Vol 2 No 3 (2007): Loci and Foci—RIAS Vol. 2, Summer–Fall (2/2007)
The IASA Third World Congress is quickly drawing near. By the time you are reading these lines, you are probably getting ready to pack your bags or are expressing your regret that you didn’t register for the conference. Since its inception in 2000, IASA has developed into a flourishing association with a committed and continuously expanding membership base. The original intent expressed in the Bellagio Charter to provide an alternative to traditional, nation-based American Studies approaches has lost none of its pertinence and urgency. We are confident that the Third World Congress in Lisbon will consolidate and solidify the careful construction work undertaken during the last seven years.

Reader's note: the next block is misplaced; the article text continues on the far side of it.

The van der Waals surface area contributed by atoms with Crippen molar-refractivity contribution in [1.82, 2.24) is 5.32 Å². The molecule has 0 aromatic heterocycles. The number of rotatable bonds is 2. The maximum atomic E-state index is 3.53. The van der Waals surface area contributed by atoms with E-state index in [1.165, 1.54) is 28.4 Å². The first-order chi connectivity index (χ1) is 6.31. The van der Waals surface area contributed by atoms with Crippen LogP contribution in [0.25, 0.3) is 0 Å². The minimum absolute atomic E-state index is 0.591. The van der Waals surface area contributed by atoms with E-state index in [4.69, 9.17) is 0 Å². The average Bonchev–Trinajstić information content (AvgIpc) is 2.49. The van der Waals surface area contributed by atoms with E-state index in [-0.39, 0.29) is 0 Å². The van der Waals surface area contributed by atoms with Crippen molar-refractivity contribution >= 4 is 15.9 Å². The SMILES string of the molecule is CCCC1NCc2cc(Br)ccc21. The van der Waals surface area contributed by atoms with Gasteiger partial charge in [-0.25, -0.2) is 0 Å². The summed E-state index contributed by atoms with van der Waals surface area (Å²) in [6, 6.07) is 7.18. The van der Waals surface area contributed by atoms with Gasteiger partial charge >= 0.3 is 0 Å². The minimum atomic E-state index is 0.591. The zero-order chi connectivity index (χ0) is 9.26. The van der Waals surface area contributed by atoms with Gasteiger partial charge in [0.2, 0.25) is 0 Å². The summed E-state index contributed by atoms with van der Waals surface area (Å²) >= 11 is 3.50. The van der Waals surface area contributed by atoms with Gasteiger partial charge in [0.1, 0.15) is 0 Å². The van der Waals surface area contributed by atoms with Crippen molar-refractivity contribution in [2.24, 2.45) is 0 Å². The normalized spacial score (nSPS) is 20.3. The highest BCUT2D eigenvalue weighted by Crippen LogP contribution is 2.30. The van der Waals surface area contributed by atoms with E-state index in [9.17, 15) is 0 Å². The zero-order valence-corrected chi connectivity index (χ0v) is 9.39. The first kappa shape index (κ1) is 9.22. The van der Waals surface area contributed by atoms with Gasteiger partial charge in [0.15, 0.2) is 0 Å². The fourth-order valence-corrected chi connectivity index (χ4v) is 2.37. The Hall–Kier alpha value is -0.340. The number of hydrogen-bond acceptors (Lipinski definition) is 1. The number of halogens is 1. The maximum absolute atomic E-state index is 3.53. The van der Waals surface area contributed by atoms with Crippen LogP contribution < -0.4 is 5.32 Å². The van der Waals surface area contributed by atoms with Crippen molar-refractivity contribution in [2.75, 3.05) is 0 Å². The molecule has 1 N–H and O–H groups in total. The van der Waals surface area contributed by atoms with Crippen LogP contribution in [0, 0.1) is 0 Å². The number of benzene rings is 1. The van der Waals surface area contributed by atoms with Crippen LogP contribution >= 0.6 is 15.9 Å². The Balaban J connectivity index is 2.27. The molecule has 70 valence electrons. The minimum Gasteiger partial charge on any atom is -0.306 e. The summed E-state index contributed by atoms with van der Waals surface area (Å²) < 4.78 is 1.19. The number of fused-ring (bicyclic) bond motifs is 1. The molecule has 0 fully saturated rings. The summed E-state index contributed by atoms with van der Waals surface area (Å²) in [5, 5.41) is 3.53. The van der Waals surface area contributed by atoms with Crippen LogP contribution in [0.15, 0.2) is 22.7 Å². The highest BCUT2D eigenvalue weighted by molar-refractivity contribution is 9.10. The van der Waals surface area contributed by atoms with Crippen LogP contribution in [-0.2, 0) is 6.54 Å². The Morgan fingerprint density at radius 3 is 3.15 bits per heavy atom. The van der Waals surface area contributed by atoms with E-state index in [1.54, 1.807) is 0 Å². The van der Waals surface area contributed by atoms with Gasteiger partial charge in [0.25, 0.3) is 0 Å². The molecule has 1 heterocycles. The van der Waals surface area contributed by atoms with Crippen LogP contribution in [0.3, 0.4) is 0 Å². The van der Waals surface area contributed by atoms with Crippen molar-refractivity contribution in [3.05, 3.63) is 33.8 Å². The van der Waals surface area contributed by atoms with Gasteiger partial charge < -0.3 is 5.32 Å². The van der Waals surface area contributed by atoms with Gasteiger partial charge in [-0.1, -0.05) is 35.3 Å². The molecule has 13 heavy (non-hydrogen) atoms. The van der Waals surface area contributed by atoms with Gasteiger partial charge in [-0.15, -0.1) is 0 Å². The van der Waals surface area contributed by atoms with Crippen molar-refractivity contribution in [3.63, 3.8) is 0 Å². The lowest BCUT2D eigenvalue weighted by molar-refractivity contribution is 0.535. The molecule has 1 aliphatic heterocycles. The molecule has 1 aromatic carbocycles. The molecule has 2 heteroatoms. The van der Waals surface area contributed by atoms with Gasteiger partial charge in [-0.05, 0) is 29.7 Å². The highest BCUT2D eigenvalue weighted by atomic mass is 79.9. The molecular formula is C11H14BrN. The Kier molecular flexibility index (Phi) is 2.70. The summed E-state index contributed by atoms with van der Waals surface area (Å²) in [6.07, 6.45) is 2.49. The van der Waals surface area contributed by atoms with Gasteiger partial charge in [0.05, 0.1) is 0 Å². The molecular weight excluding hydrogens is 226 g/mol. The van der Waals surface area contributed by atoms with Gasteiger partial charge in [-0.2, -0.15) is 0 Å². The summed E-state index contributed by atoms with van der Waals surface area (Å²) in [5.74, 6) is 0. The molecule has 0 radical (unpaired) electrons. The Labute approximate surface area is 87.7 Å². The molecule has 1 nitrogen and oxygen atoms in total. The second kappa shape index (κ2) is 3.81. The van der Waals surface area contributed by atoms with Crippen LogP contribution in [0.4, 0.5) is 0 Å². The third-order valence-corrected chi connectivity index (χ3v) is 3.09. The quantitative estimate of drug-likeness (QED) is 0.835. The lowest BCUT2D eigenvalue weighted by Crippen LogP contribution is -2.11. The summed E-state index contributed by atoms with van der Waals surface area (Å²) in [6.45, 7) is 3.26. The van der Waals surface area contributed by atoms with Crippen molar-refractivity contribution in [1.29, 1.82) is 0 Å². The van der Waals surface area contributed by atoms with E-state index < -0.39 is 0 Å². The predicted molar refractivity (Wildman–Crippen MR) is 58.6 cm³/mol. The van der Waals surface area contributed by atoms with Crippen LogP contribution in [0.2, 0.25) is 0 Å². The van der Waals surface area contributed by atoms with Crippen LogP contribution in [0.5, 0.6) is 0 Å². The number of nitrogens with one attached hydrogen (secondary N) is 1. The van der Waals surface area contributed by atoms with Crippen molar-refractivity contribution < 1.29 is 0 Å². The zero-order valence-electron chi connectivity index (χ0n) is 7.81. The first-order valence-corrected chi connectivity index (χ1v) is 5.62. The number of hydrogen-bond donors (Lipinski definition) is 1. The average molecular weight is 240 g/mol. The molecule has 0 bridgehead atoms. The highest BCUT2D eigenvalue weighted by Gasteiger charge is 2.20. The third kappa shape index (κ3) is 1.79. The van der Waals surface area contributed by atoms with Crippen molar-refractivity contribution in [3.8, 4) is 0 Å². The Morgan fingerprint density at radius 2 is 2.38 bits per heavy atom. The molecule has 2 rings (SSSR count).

The present issue of RIAS offers an exploration of the loci amoeni of American Studies in our global day and age. The question of place frequently pops up in debates aiming for the decentralization of established American Studies, also on the electronic pages of RIAS (see, most recently, the excellent issue on Cultural Modernity in the Americas edited by Cyraina Johnson-Roullier). But it is seldom explicitly addressed in such very pragmatic terms: What does it entail for IASA to convene in this or that locale in terms of the production of knowledge about the Americas, the organization’s (intended and/or real) audience, its receptivity towards hitherto underrepresented constituencies, and its resonance in the scholarly community at large? For an association which attempts to delocalize or even dislocate established conceptions of ‘America’ in all of its dimensions, it is of crucial importance that it allow itself to pinpoint and reflect upon its axiomatic locations—both real and symbolic—in the world [...]. (Read more in the Editorial)